I have looked for buttons for a project a few times now since sorting my buttons into the bags and the new organization system has worked great. I merely pulled out the bag of buttons in the color I was looking for, then I quickly sorted through the little baggie inside to pick the exact buttons that I needed for my project. Through the clear bags I can easily see the buttons I have and how many of each of them I have, and since they are not attached to a card, the buttons can easily be placed on top of a project while still in the bags to see how they will look and match. Plus, this baggie system has been easy to keep organized as I add new buttons to my button box.

DSCN4315With the buttons finally sorted and back in the button box, I was ready for my next sewing room adventure!

Until then, sew forth and button on!

Let’s Make A Deal

Remember the old game show with Monty Hall called Let’s Make A Deal? I  loved that show! Remember how the contestants were offered either what was in the box, what was behind door number two, or what was in Monty’s pocket? That is how I felt the other day as I opened the three mystery boxes of fabric hidden in the bottom of the sewing room closet.

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When we moved into our current home, most of the fabric made its way from the sewing room into the spare bedroom closet except for three boxes that were tucked at the the bottom of the sewing room closet. These three boxes were quickly covered with everything else, patterns, fabric scraps, UFO’s, mending, ironing, and so on. At this point, they were more of a table in the closet than boxes of fabric. After the devastating trip to the stash a couple of months ago, I knew it was time to pull these three boxes out and see what surprises they held.

On the day of the opening of the boxes, I had to start by clearing off the boxes to get down to them. This proved to be a big job in itself. After I pulled the three boxes from the closet, I opened them one at a time, and found gorgeous pieces of fabric that I forgot I even owned. I piled all the fabric into neat stacks around the sewing room, and then the hard part started. I really did not want to just poke the fabric back into the boxes and the boxes back into the closet, so, I decided to part with some of the pieces. After much touching of fabric and debating its possible uses, I had one third, one box, of the fabric put in the donation pile.

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As I sorted through the remaining pieces of fabric to keep, I ran across 4 pieces that really caught my eye and I decided that they would not be returning to the boxes at all. Instead they would be sewn up next. There was one piece for me a shirt, one piece for the husband a shirt and two scrap pieces of fleece, enough to make a couple of kid’s sweatshirts. The remaining pieces were placed back in the two boxes and moved to the spare bedroom to be counted among the rest of the stash.

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Although I am missing the table they had made, I am loving the extra space in the sewing room closet. Plus I am excited to get sewing on the beautiful pieces of fabric that I had found hidden in the boxes.

Creating your own machine embroidery designs (Digitizing)

I am currently in the process of creating (digitizing) some new embroidery designs for my Messenger Bag of DOOM project and I thought this would be a great time to continue my old series of blog posts telling readers what equipment I use in my sewing studio and how I do what I do.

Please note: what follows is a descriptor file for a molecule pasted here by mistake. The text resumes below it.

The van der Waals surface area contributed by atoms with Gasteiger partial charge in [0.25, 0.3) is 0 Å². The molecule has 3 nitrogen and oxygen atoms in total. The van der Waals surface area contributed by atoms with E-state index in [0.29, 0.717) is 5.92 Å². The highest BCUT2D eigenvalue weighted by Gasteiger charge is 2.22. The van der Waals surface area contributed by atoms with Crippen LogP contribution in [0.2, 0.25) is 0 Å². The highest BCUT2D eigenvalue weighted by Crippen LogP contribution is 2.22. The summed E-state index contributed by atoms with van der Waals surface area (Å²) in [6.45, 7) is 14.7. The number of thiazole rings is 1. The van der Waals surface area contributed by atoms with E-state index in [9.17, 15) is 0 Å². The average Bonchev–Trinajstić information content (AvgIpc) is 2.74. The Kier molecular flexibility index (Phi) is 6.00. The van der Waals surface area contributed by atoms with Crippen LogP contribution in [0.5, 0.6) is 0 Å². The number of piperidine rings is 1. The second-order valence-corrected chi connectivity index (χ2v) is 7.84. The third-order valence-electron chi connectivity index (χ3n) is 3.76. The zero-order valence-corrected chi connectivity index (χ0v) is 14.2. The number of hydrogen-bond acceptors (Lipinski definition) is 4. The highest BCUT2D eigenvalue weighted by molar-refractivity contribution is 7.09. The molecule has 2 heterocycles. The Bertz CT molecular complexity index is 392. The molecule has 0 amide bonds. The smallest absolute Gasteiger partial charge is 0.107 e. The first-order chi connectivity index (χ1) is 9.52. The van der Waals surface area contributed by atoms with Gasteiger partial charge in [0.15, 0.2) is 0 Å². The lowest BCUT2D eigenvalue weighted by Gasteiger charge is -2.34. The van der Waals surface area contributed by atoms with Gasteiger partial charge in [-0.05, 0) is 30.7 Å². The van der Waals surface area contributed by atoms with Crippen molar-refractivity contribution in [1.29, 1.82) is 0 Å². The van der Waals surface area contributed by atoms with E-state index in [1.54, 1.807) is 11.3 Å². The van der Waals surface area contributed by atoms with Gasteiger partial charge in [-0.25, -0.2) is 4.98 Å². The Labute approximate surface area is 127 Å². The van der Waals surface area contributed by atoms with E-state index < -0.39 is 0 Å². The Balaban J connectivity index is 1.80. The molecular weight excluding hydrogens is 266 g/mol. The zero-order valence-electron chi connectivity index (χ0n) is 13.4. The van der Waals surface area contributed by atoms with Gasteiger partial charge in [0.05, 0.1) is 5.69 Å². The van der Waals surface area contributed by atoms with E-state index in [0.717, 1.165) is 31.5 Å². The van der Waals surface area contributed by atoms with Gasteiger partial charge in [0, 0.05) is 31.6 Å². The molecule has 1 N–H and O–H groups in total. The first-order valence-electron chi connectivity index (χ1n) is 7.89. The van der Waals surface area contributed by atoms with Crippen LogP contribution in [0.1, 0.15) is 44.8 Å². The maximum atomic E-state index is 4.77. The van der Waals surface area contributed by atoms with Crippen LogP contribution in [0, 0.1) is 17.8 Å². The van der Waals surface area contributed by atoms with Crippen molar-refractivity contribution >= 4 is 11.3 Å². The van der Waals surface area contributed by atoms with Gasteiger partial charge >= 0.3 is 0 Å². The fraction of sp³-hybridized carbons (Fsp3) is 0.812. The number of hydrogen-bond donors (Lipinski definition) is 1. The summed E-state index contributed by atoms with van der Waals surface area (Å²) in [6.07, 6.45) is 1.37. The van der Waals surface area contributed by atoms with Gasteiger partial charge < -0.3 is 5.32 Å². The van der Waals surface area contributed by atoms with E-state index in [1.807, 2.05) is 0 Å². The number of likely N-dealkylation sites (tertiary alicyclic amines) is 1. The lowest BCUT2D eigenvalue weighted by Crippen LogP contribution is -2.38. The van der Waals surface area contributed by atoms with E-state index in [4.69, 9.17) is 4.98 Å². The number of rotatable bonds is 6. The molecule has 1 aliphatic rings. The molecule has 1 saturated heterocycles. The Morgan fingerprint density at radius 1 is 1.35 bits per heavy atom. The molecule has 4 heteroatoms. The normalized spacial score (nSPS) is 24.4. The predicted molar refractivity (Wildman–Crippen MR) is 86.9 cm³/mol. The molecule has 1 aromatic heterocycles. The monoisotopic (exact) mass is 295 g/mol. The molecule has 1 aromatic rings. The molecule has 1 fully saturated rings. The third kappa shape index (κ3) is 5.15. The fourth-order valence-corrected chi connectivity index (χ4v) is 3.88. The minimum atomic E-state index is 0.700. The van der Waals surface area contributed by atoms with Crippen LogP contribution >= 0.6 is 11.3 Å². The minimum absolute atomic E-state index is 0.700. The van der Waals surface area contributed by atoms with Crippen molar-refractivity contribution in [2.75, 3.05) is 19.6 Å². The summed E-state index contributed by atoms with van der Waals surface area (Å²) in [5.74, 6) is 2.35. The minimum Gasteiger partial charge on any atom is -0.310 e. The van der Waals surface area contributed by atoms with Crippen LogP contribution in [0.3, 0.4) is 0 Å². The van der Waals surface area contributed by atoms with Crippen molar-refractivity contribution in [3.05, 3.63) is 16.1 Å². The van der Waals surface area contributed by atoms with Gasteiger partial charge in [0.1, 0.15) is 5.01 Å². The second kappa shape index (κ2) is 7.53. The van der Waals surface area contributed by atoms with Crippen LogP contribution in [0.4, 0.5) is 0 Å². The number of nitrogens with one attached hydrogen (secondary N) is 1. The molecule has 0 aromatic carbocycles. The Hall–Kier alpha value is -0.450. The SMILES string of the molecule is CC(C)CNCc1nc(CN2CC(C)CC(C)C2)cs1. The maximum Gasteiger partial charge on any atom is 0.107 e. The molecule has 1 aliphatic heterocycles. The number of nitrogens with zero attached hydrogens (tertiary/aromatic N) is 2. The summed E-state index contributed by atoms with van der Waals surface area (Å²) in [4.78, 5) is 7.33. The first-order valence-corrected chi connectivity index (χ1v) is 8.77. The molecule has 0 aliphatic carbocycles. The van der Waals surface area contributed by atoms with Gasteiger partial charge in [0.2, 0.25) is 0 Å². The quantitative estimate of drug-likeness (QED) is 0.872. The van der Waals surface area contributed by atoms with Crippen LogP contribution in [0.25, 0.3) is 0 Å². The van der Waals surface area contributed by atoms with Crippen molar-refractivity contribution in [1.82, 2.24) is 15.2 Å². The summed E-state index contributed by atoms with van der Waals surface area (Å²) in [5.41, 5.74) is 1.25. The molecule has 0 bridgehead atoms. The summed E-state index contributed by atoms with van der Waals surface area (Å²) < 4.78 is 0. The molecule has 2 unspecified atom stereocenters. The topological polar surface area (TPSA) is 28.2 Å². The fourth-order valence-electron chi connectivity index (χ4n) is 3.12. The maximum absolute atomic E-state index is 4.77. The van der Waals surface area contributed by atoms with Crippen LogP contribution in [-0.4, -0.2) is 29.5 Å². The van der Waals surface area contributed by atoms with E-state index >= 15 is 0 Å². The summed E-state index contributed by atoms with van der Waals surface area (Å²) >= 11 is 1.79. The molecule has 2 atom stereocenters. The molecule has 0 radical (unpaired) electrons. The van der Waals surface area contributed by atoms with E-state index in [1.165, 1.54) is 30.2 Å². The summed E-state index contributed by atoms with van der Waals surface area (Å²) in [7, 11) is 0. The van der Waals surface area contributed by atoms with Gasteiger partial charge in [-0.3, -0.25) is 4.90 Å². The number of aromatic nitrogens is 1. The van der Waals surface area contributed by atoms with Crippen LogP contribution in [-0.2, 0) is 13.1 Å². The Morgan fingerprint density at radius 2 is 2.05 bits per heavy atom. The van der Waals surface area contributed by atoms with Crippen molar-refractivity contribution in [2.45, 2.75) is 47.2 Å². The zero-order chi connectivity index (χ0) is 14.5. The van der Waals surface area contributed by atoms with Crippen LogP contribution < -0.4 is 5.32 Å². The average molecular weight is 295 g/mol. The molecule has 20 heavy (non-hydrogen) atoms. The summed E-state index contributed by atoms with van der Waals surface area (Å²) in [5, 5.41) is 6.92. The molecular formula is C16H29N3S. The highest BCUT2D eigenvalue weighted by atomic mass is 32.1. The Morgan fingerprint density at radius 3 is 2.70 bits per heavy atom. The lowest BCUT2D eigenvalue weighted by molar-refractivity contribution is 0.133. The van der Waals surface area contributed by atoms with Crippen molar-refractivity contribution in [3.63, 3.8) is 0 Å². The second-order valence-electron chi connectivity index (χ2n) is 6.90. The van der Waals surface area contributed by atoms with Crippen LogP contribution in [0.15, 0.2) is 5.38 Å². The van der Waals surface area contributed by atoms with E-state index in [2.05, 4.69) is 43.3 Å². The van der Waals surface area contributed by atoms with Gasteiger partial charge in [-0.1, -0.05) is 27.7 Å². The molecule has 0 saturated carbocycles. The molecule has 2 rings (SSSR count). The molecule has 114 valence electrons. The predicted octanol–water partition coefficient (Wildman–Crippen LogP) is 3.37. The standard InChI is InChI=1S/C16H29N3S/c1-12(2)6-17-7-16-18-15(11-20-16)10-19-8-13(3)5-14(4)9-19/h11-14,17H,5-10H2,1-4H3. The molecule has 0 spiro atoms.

So in the next series of posts I will be describing the computers and software that I use to create (digitize) my own embroidery designs when I cannot find anything to purchase that has been made already.

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This is a very complicated process that takes a lot of time for me since I am nowhere near an artist by any stretch of the imagination. Luckily the embroidery creation (digitizing) software that is available today makes this process much easier than it used to be.

I don’t have any idea how many posts this will take to finish this series but I will post parts as I get them done in between my other blog posts of my projects I am working on. I hope that just like my getting started with sewing and getting started with machine embroidery articles that this will help a number of people out who have always wanted to create their own designs but were too scared to try it on their own.

I should have part one of this series posted in a week so watch for it. And let me know in the comments if there is anything particular you want to see covered and I  will do my best to include it.

My Sewing Machines – Part 1: The Beginning

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My Sewing Machines – Part 1: The Beginning

(Updated: June 13th, 2105)

Someone asked in one of my previous posts comments what equipment I was using was in my sewing studio.

I thought about this question for awhile and I decided that it would be better to delve into this question a little deeper and not only answer the question of what I currently use but why I currently use it.

It will also give a good overview for anyone considering purchasing their own embroidery machine and the many joys, pitfalls, and costs of ownership of this type of equipment.

This information will be broken into several parts and posted over the next several weeks. It is a lot of information to get typed up and will be a lot of information for the reader to digest.

I hope it is helpful to some of my readers.

This will probably be more information than you wanted to know, but as long as I’m telling the story, I thought the beginning was a good place to start.

My mother taught me to sew starting at age 8 through a series of 4-H projects. If you don’t know what 4-H is you can check it out here.

As a young kid with very little interest in sewing, it was no fun and I struggled through the projects.

As I was doing the projects I thought to myself, my mom is an excellent seamstress, so why did I have to learn? Couldn’t she just sew it for me?